Swan Analytical USA
225 Larkin Dr
Wheeling, IL 60090
Contact: Dominic O'Donnell
Maintaining generator temperature is critical to efficient power plant operation. Utility generators typically employ hydrogen to cool the generator, however many also use high purity water in addition to hydrogen. The Swan AMI Hydrogen analyzer provides a reliable monitor for measuring dissolved hydrogen in stator cooling water. The monitor comes complete with transmitter, flow cell, and sensor all pre-mounted on a durable stainless-steel panel for quick installation and startup.
Monitoring corrosion product transport in steam and water cycles is essential to minimize corrosion. Iron corrosion products exist predominately as undissolved suspended particles therefore to measure the total iron a digestion must be performed. Currently there are no total iron analyzers available to continuously monitor total iron therefore surrogate methods such as nephelometry as well as particle monitors have been employed. This paper describes the results of research employing nephelometry to monitor corrosion product transport.
The conductivity measurement after a cation exchanger in power plants with steam turbines was introduced soon after 1950 by Larson and Lane . As a result of the simple measuring principle, the sensitivity and its high reliability, the conductivity measurement after cation exchanger has become the most commonly used analytical method in power plants with steam generators.
Continuous analyzers are an integral part of the process to maintain quality, ensure compliance, and protect public health. Therefore it is imperative to ensure the analyzers are functioning properly and provide accurate and reliable data. This requires validation of the data provided by the analyzer on a routine basis. In addition some continuous analyzers incorporate internal data validation capabilities to inform the end user the reliability of the data provided by the analyzer. This paper discusses integrated data validation and how they may be integrated into SCADA systems.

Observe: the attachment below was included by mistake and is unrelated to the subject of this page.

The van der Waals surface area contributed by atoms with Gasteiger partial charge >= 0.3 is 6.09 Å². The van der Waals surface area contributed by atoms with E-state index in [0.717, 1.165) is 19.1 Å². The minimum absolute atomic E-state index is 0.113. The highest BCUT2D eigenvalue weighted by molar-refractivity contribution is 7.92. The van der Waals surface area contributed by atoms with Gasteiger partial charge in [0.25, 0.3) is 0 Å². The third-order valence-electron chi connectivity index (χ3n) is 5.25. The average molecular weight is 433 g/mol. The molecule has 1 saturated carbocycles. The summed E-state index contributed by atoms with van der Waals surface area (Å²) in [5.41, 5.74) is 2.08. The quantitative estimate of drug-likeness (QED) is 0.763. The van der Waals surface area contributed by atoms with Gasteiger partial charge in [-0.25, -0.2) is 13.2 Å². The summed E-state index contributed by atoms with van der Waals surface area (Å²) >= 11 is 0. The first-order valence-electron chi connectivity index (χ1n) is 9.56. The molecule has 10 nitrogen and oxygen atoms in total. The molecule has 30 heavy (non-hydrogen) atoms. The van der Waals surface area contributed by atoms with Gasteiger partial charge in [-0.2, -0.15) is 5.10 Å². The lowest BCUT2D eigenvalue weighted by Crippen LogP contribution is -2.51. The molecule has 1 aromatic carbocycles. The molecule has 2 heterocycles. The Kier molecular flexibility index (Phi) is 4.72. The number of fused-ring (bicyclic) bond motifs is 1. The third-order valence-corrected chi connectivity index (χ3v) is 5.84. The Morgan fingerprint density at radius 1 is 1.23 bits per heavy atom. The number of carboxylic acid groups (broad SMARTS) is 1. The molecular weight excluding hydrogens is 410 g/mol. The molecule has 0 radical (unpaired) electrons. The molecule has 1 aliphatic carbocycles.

Today’s demands require generating units to rapidly respond to changing generation requirements and supply fluctuations from renewables such as solar and wind power. OEM’s have designed combined cycle units that can reach full load in less than 30 minutes without sacrificing efficiency or parts life. To achieve this, the OEM’s have incorporated degassed conductivity as their steam purity conductivity requirement.
This report gives a brief outline of the general measuring methods. Further, it illustrates the possibilities and limitations of the direct UV oxidation, as well as which technical modifications were made to the monitoring instrument, AMI Line TOC, to improve the performance of the UV reactor and, therefore, the precision of the instrument.
When you’re running a steam-generation power plant, the more information you can get about the conductivity process, the better. Details about the startup, condensate, and feedwater systems can help with efficiency and to avoid costly mistakes. In this field, those statistics aren’t just a luxury, they are required reading.
FAC is a corrosion mechanism that increases operating and maintenance costs, impacts unit reliability, and most importantly can be a safety concern. Cycle chemistry must be customized for each unit to address its unique design and operating issues. This requires representative sampling, accurate and reliable continuous monitoring, and meticulous control of the chemistry to minimize and hopefully mitigate FAC. Many factors in today’s environment impact unit operations and chemistry control.
Solution pH is the most important and most difficult parameter measured in the steam/water cycle. There two methods of monitoring pH in this environment, direct measure and calculated pH by differential conductivity.
When I began my career as a power plant chemist most continuous analyzers were trending devices at best. Conductivity was the most reliable analyzer and the temperature compensation algorithms were marginal. Sample conditioning with respect to sample temperature control was not very good as well. By Randy C. Turner, Technical Director, Swan Analytical USA